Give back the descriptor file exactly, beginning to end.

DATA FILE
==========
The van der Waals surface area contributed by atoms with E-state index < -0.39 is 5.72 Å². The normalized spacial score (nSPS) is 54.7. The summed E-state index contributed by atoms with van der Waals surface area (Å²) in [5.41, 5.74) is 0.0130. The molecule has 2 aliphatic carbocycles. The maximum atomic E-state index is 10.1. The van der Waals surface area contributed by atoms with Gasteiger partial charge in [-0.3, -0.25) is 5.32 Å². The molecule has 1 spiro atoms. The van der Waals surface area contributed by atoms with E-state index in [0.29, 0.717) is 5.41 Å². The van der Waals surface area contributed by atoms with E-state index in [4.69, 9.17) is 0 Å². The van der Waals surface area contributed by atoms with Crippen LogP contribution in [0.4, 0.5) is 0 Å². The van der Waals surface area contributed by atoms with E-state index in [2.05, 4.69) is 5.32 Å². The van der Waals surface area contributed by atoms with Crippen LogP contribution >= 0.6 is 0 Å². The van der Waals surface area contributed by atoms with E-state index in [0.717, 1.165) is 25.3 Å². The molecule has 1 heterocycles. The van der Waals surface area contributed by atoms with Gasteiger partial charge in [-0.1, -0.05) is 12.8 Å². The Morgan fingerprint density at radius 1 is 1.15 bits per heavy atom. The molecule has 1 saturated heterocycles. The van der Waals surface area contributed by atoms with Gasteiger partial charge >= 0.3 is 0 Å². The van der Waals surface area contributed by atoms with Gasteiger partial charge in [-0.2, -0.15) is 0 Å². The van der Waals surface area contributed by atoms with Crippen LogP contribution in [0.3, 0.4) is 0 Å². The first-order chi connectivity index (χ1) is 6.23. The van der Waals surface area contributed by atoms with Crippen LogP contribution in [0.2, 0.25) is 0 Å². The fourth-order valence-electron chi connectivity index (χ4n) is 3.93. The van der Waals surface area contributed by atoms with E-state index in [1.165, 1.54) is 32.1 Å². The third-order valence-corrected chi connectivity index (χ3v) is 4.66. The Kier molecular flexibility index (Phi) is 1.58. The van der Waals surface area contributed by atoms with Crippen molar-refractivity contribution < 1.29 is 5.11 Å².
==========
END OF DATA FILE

The van der Waals surface area contributed by atoms with E-state index < -0.39 is 5.72 Å². The normalized spacial score (nSPS) is 54.7. The summed E-state index contributed by atoms with van der Waals surface area (Å²) in [5.41, 5.74) is 0.0130. The molecule has 2 aliphatic carbocycles. The maximum atomic E-state index is 10.1. The van der Waals surface area contributed by atoms with Gasteiger partial charge in [-0.3, -0.25) is 5.32 Å². The molecule has 1 spiro atoms. The van der Waals surface area contributed by atoms with E-state index in [0.29, 0.717) is 5.41 Å². The van der Waals surface area contributed by atoms with E-state index in [4.69, 9.17) is 0 Å². The van der Waals surface area contributed by atoms with Crippen LogP contribution in [0.4, 0.5) is 0 Å². The van der Waals surface area contributed by atoms with E-state index in [2.05, 4.69) is 5.32 Å². The van der Waals surface area contributed by atoms with Crippen LogP contribution >= 0.6 is 0 Å². The van der Waals surface area contributed by atoms with E-state index in [0.717, 1.165) is 25.3 Å². The molecule has 1 heterocycles. The van der Waals surface area contributed by atoms with Gasteiger partial charge in [-0.1, -0.05) is 12.8 Å². The Morgan fingerprint density at radius 1 is 1.15 bits per heavy atom. The molecule has 1 saturated heterocycles. The van der Waals surface area contributed by atoms with Gasteiger partial charge >= 0.3 is 0 Å². The van der Waals surface area contributed by atoms with Gasteiger partial charge in [-0.2, -0.15) is 0 Å². The van der Waals surface area contributed by atoms with Crippen LogP contribution in [0.3, 0.4) is 0 Å². The first-order chi connectivity index (χ1) is 6.23. The van der Waals surface area contributed by atoms with Crippen LogP contribution in [0.2, 0.25) is 0 Å². The fourth-order valence-electron chi connectivity index (χ4n) is 3.93. The van der Waals surface area contributed by atoms with E-state index in [1.165, 1.54) is 32.1 Å². The third-order valence-corrected chi connectivity index (χ3v) is 4.66. The Kier molecular flexibility index (Phi) is 1.58. The van der Waals surface area contributed by atoms with Crippen molar-refractivity contribution < 1.29 is 5.11 Å².